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- A question about the final step in a proof (by induction) that each linear transformation in a finite dimensional complex vector space has a basis in which its matrix is upper triangular.

My question is motivated by the proof of TH 5.13 on p 84 in the 2nd edition of Linear Algebra Done Right. (This proof differs from that in the 4th ed - online at: https://linear.axler.net/index.html chapter 5 )

In the proof we arrive at the following situation:

##T## is a linear operator on a finite dimensional complex vector space ##V## and ##\lambda ## is a an eigenvalue of ##T\ ##. The subspace ##U## is the range of the linear operator ##T−λI## The set of vectors ##\{ u_1,u_2,...,u_m, v_1,v_2,...v_k\}## is a basis for ##V## such that ##\{ u_1,u_2,...u_m\}## is a basis for ##U## and such that the matrix of the operator ##T - \lambda I ## restricted to ##U## is upper triangular in that basis.

We have the identity ## Tv_j = (T - \lambda I) v_j + \lambda v_j##. Since ##(T-\lambda I) v_j \in U##, this exhibits ##Tv_j## as the sum of two vectors where the first can be expressed as a linear combination of the vectors ##u_i## and the second is ##\lambda v_j##.

My question: (for example in the case Dim ##U = m = 2,\ ##, Dim ## V = 5## ) Does this show the matrix of ##T## has the form

##\begin{pmatrix} a_{1,1}&a_{1,2}& a_{1,3} & a_{1,4} & a_{1,5} \\ 0 & a_{2,2}, & a_{2,3} & a_{2,4} & a_{2,5} \\ 0 & 0 & \lambda & 0 & 0 \\ 0 & 0 &0 & \lambda &0\\ 0 & 0 & 0 & 0 & \lambda \end{pmatrix} ## ?

This is not how Axler ends the proof. He makes the less detailed observation that ##v_j \in ## Span ## \{u_1,u_2,...v_j\} ## for ##j = 1, k\ ##. That property characterizes an upper triangular matrix by a previously proved theorem, TH 5.12.

In the proof we arrive at the following situation:

##T## is a linear operator on a finite dimensional complex vector space ##V## and ##\lambda ## is a an eigenvalue of ##T\ ##. The subspace ##U## is the range of the linear operator ##T−λI## The set of vectors ##\{ u_1,u_2,...,u_m, v_1,v_2,...v_k\}## is a basis for ##V## such that ##\{ u_1,u_2,...u_m\}## is a basis for ##U## and such that the matrix of the operator ##T - \lambda I ## restricted to ##U## is upper triangular in that basis.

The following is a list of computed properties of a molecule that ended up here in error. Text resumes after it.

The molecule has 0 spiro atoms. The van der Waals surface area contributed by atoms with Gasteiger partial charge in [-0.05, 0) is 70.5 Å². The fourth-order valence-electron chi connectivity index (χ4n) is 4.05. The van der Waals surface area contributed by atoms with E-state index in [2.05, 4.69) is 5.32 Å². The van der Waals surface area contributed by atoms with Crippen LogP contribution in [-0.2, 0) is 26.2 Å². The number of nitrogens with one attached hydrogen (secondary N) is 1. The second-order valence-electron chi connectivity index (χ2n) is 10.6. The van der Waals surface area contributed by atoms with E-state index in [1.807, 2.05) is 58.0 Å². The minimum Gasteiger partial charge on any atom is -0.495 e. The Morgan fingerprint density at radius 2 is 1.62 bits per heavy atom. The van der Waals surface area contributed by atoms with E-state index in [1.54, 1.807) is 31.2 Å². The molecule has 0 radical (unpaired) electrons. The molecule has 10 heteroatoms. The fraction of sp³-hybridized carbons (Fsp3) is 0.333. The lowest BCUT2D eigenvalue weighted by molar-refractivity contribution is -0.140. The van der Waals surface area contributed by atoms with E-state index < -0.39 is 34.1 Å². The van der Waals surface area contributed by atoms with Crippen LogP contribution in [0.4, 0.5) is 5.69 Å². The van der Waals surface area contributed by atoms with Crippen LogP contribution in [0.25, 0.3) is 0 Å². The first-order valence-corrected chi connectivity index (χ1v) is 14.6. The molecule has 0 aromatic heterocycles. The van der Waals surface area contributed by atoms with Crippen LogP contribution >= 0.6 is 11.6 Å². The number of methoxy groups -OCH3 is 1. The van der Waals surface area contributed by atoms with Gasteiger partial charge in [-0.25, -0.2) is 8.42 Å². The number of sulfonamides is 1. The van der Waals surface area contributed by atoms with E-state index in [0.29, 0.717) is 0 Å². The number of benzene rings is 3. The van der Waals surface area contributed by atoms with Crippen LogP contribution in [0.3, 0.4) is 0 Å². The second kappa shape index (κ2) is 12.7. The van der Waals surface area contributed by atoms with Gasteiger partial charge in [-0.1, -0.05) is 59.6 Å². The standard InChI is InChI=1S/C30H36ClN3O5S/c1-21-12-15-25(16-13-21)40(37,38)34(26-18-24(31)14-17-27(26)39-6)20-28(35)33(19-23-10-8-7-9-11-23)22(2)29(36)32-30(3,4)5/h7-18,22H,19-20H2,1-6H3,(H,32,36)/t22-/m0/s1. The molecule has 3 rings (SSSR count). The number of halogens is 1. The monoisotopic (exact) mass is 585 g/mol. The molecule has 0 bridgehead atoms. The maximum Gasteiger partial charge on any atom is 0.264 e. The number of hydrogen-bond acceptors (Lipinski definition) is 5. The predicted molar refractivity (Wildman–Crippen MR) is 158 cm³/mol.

We have the identity ## Tv_j = (T - \lambda I) v_j + \lambda v_j##. Since ##(T-\lambda I) v_j \in U##, this exhibits ##Tv_j## as the sum of two vectors where the first can be expressed as a linear combination of the vectors ##u_i## and the second is ##\lambda v_j##.

My question: (for example in the case Dim ##U = m = 2,\ ##, Dim ## V = 5## ) Does this show the matrix of ##T## has the form

##\begin{pmatrix} a_{1,1}&a_{1,2}& a_{1,3} & a_{1,4} & a_{1,5} \\ 0 & a_{2,2}, & a_{2,3} & a_{2,4} & a_{2,5} \\ 0 & 0 & \lambda & 0 & 0 \\ 0 & 0 &0 & \lambda &0\\ 0 & 0 & 0 & 0 & \lambda \end{pmatrix} ## ?

This is not how Axler ends the proof. He makes the less detailed observation that ##v_j \in ## Span ## \{u_1,u_2,...v_j\} ## for ##j = 1, k\ ##. That property characterizes an upper triangular matrix by a previously proved theorem, TH 5.12.

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